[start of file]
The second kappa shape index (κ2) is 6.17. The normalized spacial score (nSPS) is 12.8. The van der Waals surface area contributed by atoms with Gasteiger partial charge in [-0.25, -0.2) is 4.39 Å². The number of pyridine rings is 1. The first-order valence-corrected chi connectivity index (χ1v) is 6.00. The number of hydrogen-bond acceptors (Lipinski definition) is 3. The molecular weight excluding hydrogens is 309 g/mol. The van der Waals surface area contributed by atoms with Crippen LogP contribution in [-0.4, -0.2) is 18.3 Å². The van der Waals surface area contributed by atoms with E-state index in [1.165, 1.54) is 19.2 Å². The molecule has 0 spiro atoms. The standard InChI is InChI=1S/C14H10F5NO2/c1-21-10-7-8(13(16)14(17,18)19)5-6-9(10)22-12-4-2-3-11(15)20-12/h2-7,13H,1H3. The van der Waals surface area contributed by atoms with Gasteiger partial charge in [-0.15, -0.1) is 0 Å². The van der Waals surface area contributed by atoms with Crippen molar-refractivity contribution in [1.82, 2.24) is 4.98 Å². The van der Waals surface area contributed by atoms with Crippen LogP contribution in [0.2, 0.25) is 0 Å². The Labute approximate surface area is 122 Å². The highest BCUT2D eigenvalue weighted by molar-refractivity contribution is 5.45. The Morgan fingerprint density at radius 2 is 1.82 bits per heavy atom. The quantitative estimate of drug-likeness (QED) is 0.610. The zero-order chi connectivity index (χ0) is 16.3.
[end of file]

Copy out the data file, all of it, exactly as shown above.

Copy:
The second kappa shape index (κ2) is 6.17. The normalized spacial score (nSPS) is 12.8. The van der Waals surface area contributed by atoms with Gasteiger partial charge in [-0.25, -0.2) is 4.39 Å². The number of pyridine rings is 1. The first-order valence-corrected chi connectivity index (χ1v) is 6.00. The number of hydrogen-bond acceptors (Lipinski definition) is 3. The molecular weight excluding hydrogens is 309 g/mol. The van der Waals surface area contributed by atoms with Crippen LogP contribution in [-0.4, -0.2) is 18.3 Å². The van der Waals surface area contributed by atoms with E-state index in [1.165, 1.54) is 19.2 Å². The molecule has 0 spiro atoms. The standard InChI is InChI=1S/C14H10F5NO2/c1-21-10-7-8(13(16)14(17,18)19)5-6-9(10)22-12-4-2-3-11(15)20-12/h2-7,13H,1H3. The van der Waals surface area contributed by atoms with Gasteiger partial charge in [-0.15, -0.1) is 0 Å². The van der Waals surface area contributed by atoms with Crippen molar-refractivity contribution in [1.82, 2.24) is 4.98 Å². The van der Waals surface area contributed by atoms with Crippen LogP contribution in [0.2, 0.25) is 0 Å². The Labute approximate surface area is 122 Å². The highest BCUT2D eigenvalue weighted by molar-refractivity contribution is 5.45. The Morgan fingerprint density at radius 2 is 1.82 bits per heavy atom. The quantitative estimate of drug-likeness (QED) is 0.610. The zero-order chi connectivity index (χ0) is 16.3.